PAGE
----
My son says a lot of crazy shit. My Facebook friends already know this. He's about to turn four, and for the last year or so he has consistently blown my mind with funny, insulting, insightful, and generally just really honest comments.
One thing that stands out is that as he continues to learn to speak, he makes a lot of mistakes. That is, he violates the conventions of the English language, and it's often because the rules of our language violate the rules of common sense. For example, at a recent visit to the park, he reminisced:
"You throwed the ball, and I catched it."
As I started to correct him, I realized he was right, in a way. "Throwed" is a perfectly logical conjugation of "to throw." And it makes a ton more sense than "threw." Don't even get me started on "caught."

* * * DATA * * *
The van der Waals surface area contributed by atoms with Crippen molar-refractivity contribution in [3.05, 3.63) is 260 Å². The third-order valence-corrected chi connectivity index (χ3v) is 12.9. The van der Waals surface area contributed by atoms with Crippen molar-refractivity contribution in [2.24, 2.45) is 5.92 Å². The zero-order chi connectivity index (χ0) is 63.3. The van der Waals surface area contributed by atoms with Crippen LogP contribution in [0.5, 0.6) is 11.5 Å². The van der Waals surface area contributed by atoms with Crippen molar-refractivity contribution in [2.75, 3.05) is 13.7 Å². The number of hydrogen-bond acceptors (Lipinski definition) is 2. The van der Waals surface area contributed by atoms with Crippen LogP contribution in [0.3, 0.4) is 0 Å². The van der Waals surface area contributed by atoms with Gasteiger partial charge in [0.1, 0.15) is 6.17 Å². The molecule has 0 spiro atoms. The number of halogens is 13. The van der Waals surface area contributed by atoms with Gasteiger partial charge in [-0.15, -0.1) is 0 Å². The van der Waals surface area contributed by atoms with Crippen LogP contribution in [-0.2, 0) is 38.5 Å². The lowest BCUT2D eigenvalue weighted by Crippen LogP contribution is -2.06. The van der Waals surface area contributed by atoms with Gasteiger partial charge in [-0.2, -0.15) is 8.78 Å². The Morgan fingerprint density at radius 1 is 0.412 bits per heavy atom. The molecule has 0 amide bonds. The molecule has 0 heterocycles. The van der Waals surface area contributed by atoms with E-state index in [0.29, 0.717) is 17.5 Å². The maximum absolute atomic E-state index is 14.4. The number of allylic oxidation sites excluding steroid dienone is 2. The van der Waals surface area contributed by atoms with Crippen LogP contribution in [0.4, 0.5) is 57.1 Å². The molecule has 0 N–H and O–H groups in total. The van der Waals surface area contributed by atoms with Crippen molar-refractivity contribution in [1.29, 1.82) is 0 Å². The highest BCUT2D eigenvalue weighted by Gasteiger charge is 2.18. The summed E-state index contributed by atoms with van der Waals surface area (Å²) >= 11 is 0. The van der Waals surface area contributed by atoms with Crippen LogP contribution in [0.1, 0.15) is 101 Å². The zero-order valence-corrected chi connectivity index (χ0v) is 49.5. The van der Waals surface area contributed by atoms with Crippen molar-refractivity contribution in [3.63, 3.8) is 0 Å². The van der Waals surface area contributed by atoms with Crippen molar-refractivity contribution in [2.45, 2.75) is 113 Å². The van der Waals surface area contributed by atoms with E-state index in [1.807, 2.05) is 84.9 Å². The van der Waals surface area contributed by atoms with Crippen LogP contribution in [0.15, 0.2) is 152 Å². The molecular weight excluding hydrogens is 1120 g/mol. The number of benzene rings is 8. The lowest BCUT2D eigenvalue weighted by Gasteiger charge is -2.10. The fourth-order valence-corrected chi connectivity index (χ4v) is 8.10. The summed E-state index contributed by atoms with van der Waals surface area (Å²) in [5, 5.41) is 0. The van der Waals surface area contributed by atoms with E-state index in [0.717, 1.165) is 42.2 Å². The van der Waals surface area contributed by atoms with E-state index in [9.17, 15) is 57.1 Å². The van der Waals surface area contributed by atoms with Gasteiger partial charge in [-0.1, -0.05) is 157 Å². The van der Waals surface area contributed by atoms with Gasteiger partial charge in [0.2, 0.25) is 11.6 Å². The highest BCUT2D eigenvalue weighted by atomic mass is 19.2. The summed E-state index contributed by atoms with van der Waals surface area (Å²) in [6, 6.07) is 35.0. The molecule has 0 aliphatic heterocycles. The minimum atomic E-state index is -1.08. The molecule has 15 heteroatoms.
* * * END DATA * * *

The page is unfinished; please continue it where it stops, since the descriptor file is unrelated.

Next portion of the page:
This blog is not about linguistics, so I won't go into the finer points here about how language will continuously evolve and change based on the actual usage by native speakers.
My point is that somewhere along the way, some guy (I'm guessing old white guys) decided that the word was "threw" and not "throwed." In doing so, they made life harder, albeit possibly just a tiny bit harder, for potentially billions of consumers of the English language to buy their product.
You might do well to ask yourself what rules you've set up, or accepted without questioning, that make it harder for people to buy from you, to engage with your brand, or to evangelize your message.
Think about it. Or give us a call and we can help you figure out what's standing in the way of success and how to clear the path.